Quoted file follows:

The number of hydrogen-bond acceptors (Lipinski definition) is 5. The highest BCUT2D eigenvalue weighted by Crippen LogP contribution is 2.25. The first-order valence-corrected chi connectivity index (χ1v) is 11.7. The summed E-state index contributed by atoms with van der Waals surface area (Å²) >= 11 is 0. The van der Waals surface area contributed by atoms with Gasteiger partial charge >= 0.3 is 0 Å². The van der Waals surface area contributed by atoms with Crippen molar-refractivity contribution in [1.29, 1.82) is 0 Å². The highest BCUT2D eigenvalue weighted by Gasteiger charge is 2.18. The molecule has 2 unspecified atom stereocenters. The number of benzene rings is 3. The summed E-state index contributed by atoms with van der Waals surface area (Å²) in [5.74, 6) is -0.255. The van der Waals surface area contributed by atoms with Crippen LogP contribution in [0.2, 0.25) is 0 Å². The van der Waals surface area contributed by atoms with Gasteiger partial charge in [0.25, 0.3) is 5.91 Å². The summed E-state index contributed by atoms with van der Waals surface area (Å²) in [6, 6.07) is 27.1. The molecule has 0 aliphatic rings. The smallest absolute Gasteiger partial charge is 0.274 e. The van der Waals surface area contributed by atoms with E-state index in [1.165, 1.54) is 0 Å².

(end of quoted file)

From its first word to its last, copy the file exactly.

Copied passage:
The number of hydrogen-bond acceptors (Lipinski definition) is 5. The highest BCUT2D eigenvalue weighted by Crippen LogP contribution is 2.25. The first-order valence-corrected chi connectivity index (χ1v) is 11.7. The summed E-state index contributed by atoms with van der Waals surface area (Å²) >= 11 is 0. The van der Waals surface area contributed by atoms with Gasteiger partial charge >= 0.3 is 0 Å². The van der Waals surface area contributed by atoms with Crippen molar-refractivity contribution in [1.29, 1.82) is 0 Å². The highest BCUT2D eigenvalue weighted by Gasteiger charge is 2.18. The molecule has 2 unspecified atom stereocenters. The number of benzene rings is 3. The summed E-state index contributed by atoms with van der Waals surface area (Å²) in [5.74, 6) is -0.255. The van der Waals surface area contributed by atoms with Crippen LogP contribution in [0.2, 0.25) is 0 Å². The van der Waals surface area contributed by atoms with Gasteiger partial charge in [0.25, 0.3) is 5.91 Å². The summed E-state index contributed by atoms with van der Waals surface area (Å²) in [6, 6.07) is 27.1. The molecule has 0 aliphatic rings. The smallest absolute Gasteiger partial charge is 0.274 e. The van der Waals surface area contributed by atoms with E-state index in [1.165, 1.54) is 0 Å².